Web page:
If there is a weakness to Lewis’s film, it is that it is now three years old, which raises the question of why it hasn’t been brought to Encounters before. But there is every indication that the observations made in The Great Contemporary Art Bubble are still valid in 2012, particularly given the recent controversies over Damien Hirst’s ‘spot’ paintings. The film is really worth seeing, for entertainment value as much as information, and it would be interesting to know whether the dodgy art-world practices documented by Lewis are as prevalent locally as he suggests they are internationally.
In terms of the lighter side of Encounters, you can also take your chances with You Laugh But It’s True, a film about South African comedian Trevor Noah’s attempts to make it big on the comedy circuit. This one, however, is strictly one for diehard Trevor Noah groupies. Having said that, there are some interesting insights into the trials and tribulations of the SA comedy scene – particularly the strain of corporate gigging – and there are also intriguing hints that Noah is not particularly beloved by some of his fellow local comics. (Dinosaur comedian Mel Miller comes off particularly mean-spiritedly, rasping about how young middle-class black comics “mustn’t come bitching about Apartheid”).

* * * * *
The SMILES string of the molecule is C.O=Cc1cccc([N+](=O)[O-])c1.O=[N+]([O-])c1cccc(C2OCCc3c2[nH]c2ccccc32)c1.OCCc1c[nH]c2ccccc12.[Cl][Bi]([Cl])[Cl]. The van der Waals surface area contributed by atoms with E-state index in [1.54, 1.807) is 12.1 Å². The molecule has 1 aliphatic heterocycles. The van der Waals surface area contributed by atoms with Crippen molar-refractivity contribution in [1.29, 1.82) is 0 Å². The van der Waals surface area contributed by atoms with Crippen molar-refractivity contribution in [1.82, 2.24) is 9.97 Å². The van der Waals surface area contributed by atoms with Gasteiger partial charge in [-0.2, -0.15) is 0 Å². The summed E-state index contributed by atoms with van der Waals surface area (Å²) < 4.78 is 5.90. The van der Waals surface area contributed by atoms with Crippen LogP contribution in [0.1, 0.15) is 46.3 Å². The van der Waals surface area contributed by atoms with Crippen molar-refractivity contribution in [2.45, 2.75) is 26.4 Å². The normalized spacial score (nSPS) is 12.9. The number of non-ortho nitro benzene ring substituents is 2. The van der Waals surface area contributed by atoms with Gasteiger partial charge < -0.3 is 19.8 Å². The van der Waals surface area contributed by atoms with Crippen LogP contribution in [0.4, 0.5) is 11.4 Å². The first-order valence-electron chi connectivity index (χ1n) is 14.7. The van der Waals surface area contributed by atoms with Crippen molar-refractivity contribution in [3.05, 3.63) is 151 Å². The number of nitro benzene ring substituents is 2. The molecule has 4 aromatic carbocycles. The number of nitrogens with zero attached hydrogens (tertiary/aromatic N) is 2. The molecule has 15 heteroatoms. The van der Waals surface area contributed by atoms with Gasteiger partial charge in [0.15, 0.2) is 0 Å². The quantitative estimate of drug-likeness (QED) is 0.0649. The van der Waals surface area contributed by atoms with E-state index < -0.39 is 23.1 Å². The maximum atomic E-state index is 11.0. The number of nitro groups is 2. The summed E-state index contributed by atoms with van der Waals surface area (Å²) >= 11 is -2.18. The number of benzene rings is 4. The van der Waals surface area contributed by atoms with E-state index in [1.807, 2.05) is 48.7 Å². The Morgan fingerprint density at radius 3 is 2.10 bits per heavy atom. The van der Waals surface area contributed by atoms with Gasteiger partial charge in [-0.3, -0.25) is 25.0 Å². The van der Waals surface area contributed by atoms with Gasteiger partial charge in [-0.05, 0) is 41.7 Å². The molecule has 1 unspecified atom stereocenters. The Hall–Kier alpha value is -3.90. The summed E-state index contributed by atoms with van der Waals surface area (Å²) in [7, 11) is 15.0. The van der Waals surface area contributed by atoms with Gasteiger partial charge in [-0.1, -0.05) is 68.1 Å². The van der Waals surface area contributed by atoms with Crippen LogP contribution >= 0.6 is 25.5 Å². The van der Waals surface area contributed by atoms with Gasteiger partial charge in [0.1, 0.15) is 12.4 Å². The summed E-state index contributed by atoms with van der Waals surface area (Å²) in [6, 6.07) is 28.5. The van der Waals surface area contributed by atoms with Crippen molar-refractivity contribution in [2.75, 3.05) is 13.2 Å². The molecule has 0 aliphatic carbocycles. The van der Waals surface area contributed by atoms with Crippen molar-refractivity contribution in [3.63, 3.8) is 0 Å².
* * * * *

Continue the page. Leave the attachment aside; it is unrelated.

Noah has charm in abundance, but over the course of 90 minutes the mixed-race schtick he leans on so heavily for comic mileage runs thin, and he’s doesn’t come across as old or interesting enough as a character yet to sustain a full-length film about his life at this time. The documentary, in fact, has the feel of a reality TV-show episode stretched two-thirds longer than is warranted. Despite its local subject matter, You Laugh But It’s True is actually an international production, and it’s clear it’s angled at US audiences in the way Noah is shown interpreting the South African context for the camera. This is no doubt helpful for the Yanks, but it grates for a local viewer, and Noah’s version of SA history contains some inaccuracies.
If Noah himself has a night free over the next fortnight, he could consider taking himself off to see Clifford Bestall’s excellent documentary about Hillbrow, the Johannesburg suburb which Noah makes some dubious assertions about on camera. In Between Heaven & Hell Bestall examines what he calls “the most feared neighbourhood in South Africa” by exploring the lives of five of its residents. As much as it is a portrait of Hillbrow, however, it’s also a meditation on urban loneliness and the precariousness of the immigrant position in South Africa.